The transducer depicted in F-G. 9(A) is constructed in the above-described manner so that the density can be measured with high sensitivity as in the case of the transducer shown in FIG. 6(A) In FIG. 9(A) the vibrator 20 and the vibrator 23 cooperate to drive the bottom 1a of the vibratory member. Consequently, it is possible to operate these vibrators 20 and 23 at lower voltages than vibrator 2 in FIG. 6(A). In FIG. 9(A), the bottom 1a of the vibratory member is driven from both sides by the piezoelectric vibrators 20 and 23, thereby preventing thermal deformation due to a difference in coefficient of thermal expansion between the bottom 1a and the vibrators 20 and 23. Hence, the uniformity in thermal characteristics of the transducer is improved.

The above-described embodiment adopts the PZT ceramic as a material from which the substrate of the piezoelectric vibrator is formed. In the present invention, however, the substance may involve the use of monocrystalline ZnO. It is also possible to use a magnetostrictive material which is employed for the substrate instead of the piezoelectric material.

Referring to FIG. 10, there is illustrated a third embodiment of the present invention. FIG. 10(B) is an explanatory view showing the principal portion of the vibration type transducer, and FIG. 10(A) is a longitudinal cross-sectional view illustrating a construction of the principal portion in the third embodiment of the present invention. FIG. 11 is a view showing a construction of the vibrator depicted in FIG. 10; FIG. 11(A) is a plan view thereof; and FIG. 11(B) is a sectional view taken substantially along the line Y--Y of FIG. 11(A).

In FIGS. 10 and 11, the main difference from the vibration type transducer shown in FIGS. 6 through 9 is that a vibrator 25 corresponding to the piezoelectric vibrator 20 is provided for producing flexual vibrations in the bottom 1a of the vibratory member. The vibrator 25 is formed in such a way that six pieces of split piezoelectric elements 26 each assuming a circular arc configuration are annularly disposed on the inner surface of the bottom 1a of the vibratory member so as to be concentric with respect to the center of the bottom surface. Each of the split piezoelectric elements 26 consists of a circular arc piezoelectric substrate 26a formed from the piezoelectric material and electrodes 26b and 26c which are respectively formed on the top surface and on the underside of the substrate.

The electrode 26c is attached to the bottom 1a of the vibratory member with a conductive adhesive agent to form an electrical contact between electrode 26c and bottom 1a. The numeral 27 designates a connecting wire for connecting the electrodes 26b of the contiguous split ring of piezoelectric vibrators 26. In the vibrator 25, five pieces of electrodes 26b are connected by the connecting wires 27 to have the same potential and further connected through a lead wire 11a to the detecting circuit 7; and the remaining electrode is connected through a lead wire 11b to the detecting circuit 7. In the transducer illustrated in FIG. 10, the vibratory member 1 is connected through a lead wire 11c to the detecting circuit 7. The piezoelectric material from which the piezoelectric substrate 26a is formed involves the use of a piezoelectric ceramic of Pb (ZrTi) O3 system, but ZnO ceramic may also be used. A mechanical vibration part generally indicated at 28 is composed of the vibrator 25, the connecting wire 22 and the vibratory member 1.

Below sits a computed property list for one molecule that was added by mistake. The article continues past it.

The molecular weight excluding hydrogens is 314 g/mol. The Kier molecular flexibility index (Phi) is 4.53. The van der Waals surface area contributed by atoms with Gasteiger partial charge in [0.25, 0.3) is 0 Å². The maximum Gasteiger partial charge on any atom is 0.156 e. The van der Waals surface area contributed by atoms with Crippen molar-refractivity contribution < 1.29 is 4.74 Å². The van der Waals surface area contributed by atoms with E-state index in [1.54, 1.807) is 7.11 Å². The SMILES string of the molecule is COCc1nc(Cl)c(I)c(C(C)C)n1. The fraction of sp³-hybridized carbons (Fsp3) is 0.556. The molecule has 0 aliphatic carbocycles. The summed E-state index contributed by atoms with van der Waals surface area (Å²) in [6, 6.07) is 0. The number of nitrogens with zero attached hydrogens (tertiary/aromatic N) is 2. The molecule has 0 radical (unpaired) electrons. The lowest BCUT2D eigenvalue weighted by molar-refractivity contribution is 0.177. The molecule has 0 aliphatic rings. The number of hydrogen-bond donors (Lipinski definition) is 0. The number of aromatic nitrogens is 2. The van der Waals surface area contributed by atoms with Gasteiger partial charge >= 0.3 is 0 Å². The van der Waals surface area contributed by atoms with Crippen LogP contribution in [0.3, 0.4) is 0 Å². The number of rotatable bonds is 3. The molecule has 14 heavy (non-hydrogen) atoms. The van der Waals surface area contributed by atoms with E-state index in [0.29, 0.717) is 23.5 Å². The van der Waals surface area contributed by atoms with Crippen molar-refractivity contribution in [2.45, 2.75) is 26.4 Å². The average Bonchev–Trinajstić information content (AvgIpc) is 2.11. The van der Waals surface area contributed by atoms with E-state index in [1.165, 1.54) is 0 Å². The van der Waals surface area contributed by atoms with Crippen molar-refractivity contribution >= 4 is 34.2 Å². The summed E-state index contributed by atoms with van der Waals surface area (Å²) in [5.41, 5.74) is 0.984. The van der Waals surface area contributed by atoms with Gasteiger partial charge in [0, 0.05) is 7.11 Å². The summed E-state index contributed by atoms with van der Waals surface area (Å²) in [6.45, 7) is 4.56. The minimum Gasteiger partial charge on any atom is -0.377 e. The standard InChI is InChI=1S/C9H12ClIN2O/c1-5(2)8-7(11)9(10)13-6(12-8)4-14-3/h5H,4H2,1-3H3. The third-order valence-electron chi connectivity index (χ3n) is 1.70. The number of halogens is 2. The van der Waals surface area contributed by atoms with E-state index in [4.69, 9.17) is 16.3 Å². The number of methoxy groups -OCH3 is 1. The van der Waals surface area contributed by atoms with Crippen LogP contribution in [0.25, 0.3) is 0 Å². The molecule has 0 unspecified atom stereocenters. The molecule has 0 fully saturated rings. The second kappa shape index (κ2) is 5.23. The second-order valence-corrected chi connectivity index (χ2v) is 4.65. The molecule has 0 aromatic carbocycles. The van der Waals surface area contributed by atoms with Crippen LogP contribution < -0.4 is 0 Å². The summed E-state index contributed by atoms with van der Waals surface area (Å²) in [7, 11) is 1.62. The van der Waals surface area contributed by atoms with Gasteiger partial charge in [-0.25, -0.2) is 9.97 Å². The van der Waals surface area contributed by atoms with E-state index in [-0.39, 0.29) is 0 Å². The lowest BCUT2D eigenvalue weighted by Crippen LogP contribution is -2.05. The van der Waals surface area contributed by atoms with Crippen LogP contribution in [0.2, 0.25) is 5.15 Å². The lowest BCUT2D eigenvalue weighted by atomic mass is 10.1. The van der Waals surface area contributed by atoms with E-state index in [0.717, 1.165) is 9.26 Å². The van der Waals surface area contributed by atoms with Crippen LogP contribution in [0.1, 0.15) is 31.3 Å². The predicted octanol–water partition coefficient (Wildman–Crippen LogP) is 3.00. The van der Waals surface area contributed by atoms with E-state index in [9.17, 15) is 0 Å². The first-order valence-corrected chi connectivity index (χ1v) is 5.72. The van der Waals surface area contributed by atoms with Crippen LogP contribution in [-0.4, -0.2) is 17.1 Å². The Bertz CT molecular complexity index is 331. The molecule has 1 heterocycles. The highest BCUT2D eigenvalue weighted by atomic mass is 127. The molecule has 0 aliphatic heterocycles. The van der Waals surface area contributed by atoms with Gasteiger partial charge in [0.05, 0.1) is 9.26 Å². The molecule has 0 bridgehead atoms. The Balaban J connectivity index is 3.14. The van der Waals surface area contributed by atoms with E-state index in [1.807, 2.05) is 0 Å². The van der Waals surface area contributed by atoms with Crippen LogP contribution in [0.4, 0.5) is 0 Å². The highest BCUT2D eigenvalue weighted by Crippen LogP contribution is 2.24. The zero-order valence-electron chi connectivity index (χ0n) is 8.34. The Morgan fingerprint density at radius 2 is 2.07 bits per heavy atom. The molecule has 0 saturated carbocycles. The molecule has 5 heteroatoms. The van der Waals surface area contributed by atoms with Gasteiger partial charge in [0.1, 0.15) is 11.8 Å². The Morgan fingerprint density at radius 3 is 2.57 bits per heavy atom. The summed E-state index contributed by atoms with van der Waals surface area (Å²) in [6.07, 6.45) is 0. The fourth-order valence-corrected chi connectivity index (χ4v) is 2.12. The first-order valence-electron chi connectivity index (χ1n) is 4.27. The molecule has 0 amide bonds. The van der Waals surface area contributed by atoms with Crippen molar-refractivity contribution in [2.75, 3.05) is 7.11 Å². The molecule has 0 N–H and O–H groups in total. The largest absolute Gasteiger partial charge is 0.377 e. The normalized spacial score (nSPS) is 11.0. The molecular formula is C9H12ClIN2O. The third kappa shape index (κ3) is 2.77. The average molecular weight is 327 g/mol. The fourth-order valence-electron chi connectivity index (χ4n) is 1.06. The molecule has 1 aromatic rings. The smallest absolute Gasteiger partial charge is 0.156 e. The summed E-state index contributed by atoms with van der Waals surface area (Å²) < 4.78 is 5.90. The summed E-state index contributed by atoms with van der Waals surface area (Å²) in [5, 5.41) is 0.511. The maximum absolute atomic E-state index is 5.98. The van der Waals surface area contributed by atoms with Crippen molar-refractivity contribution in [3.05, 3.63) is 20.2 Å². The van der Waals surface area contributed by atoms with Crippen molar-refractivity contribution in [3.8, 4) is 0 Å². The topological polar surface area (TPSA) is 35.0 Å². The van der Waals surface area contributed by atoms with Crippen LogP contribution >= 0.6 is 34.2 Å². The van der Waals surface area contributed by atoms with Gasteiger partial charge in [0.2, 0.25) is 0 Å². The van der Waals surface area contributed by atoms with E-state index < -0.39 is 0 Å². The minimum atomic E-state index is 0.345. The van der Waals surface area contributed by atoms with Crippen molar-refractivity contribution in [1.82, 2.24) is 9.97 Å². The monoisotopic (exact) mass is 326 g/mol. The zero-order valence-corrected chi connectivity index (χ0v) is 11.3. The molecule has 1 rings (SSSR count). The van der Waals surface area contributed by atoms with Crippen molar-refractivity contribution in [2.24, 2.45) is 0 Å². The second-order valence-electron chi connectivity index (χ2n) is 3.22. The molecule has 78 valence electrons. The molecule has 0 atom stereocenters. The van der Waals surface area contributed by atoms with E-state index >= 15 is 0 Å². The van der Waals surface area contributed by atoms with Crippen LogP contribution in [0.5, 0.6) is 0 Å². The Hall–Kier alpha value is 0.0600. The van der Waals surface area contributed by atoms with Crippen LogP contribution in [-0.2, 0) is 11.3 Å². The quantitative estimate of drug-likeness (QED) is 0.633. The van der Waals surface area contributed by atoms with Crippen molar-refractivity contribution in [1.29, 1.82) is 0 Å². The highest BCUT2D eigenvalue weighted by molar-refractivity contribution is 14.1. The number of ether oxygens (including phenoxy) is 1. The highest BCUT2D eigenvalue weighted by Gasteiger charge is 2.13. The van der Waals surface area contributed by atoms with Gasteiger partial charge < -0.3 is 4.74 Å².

In the vibration type transducer depicted in FIG. 10, the flexural vibrations of the bottom 1a of the vibratory member are caused by five pieces split piezoelectric elements 26 unlike the arrangement of FIG. 6 in which the vibrations are caused by an annular piezoelectric vibrator 20. Consequently, the forces of thermal deformation with respect to the mechanical vibration part 28 are apparently smaller than the forces of thermal deformation which similarly act on the mechanical vibration part 21 shown in FIG. 6. The forces of thermal deformation on mechanical vibration part 28 are produced by a difference in the coefficients of thermal expansion between the split piezoelectric elements 26 and the bottom 1a of the vibratory member and a variation in temperature of the fluid 12 to be measured Where the vibration type transducer is constructed in the manner described in FIGS. 10, 11A and 11B, the thermal deformation created in the mechanical vibration part 28 becomes small as compared with that in the embodiment of FIG. 6. In consequence, an error in the measurement results due to temperature variations is reduced.